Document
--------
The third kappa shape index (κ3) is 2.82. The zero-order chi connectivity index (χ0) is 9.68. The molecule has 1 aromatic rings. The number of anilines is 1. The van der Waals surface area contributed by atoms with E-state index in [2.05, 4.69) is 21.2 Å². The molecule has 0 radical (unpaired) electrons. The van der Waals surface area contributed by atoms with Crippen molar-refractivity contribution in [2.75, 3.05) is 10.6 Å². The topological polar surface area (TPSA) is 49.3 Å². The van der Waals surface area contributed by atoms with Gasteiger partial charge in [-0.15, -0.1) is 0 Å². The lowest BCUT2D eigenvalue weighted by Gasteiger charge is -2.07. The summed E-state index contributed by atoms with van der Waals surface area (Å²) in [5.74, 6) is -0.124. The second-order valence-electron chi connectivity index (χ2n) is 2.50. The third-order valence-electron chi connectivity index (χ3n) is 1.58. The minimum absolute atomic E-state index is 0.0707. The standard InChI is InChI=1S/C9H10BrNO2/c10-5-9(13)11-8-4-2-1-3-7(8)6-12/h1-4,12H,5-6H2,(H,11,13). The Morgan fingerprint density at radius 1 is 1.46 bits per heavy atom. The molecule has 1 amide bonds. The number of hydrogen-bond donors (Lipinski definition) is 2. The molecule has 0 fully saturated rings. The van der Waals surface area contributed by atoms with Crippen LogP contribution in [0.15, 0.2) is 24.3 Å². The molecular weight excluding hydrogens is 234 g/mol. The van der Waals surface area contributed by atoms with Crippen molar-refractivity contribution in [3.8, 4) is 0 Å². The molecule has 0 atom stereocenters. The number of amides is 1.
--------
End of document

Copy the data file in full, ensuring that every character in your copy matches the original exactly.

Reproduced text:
The third kappa shape index (κ3) is 2.82. The zero-order chi connectivity index (χ0) is 9.68. The molecule has 1 aromatic rings. The number of anilines is 1. The van der Waals surface area contributed by atoms with E-state index in [2.05, 4.69) is 21.2 Å². The molecule has 0 radical (unpaired) electrons. The van der Waals surface area contributed by atoms with Crippen molar-refractivity contribution in [2.75, 3.05) is 10.6 Å². The topological polar surface area (TPSA) is 49.3 Å². The van der Waals surface area contributed by atoms with Gasteiger partial charge in [-0.15, -0.1) is 0 Å². The lowest BCUT2D eigenvalue weighted by Gasteiger charge is -2.07. The summed E-state index contributed by atoms with van der Waals surface area (Å²) in [5.74, 6) is -0.124. The second-order valence-electron chi connectivity index (χ2n) is 2.50. The third-order valence-electron chi connectivity index (χ3n) is 1.58. The minimum absolute atomic E-state index is 0.0707. The standard InChI is InChI=1S/C9H10BrNO2/c10-5-9(13)11-8-4-2-1-3-7(8)6-12/h1-4,12H,5-6H2,(H,11,13). The Morgan fingerprint density at radius 1 is 1.46 bits per heavy atom. The molecule has 1 amide bonds. The number of hydrogen-bond donors (Lipinski definition) is 2. The molecule has 0 fully saturated rings. The van der Waals surface area contributed by atoms with Crippen LogP contribution in [0.15, 0.2) is 24.3 Å². The molecular weight excluding hydrogens is 234 g/mol. The van der Waals surface area contributed by atoms with Crippen molar-refractivity contribution in [3.8, 4) is 0 Å². The molecule has 0 atom stereocenters. The number of amides is 1.